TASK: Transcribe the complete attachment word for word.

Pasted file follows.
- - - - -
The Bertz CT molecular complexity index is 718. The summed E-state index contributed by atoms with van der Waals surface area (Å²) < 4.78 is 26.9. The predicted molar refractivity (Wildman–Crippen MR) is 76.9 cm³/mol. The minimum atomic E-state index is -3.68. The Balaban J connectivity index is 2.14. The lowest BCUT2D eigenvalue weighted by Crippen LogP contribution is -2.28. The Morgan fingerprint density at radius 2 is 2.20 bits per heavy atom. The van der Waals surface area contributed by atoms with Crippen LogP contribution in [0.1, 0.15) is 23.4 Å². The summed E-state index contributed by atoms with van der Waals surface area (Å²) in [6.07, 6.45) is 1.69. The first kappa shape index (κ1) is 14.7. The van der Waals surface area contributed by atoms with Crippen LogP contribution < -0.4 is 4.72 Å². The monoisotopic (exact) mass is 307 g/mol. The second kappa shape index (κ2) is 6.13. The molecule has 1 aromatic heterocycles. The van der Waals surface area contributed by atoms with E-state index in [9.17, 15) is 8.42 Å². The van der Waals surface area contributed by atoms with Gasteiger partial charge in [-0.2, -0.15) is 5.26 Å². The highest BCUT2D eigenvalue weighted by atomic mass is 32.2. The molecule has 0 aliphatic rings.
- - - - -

The Bertz CT molecular complexity index is 718. The summed E-state index contributed by atoms with van der Waals surface area (Å²) < 4.78 is 26.9. The predicted molar refractivity (Wildman–Crippen MR) is 76.9 cm³/mol. The minimum atomic E-state index is -3.68. The Balaban J connectivity index is 2.14. The lowest BCUT2D eigenvalue weighted by Crippen LogP contribution is -2.28. The Morgan fingerprint density at radius 2 is 2.20 bits per heavy atom. The van der Waals surface area contributed by atoms with Crippen LogP contribution in [0.1, 0.15) is 23.4 Å². The summed E-state index contributed by atoms with van der Waals surface area (Å²) in [6.07, 6.45) is 1.69. The first kappa shape index (κ1) is 14.7. The van der Waals surface area contributed by atoms with Crippen LogP contribution < -0.4 is 4.72 Å². The monoisotopic (exact) mass is 307 g/mol. The second kappa shape index (κ2) is 6.13. The molecule has 1 aromatic heterocycles. The van der Waals surface area contributed by atoms with E-state index in [9.17, 15) is 8.42 Å². The van der Waals surface area contributed by atoms with Gasteiger partial charge in [-0.2, -0.15) is 5.26 Å². The highest BCUT2D eigenvalue weighted by atomic mass is 32.2. The molecule has 0 aliphatic rings.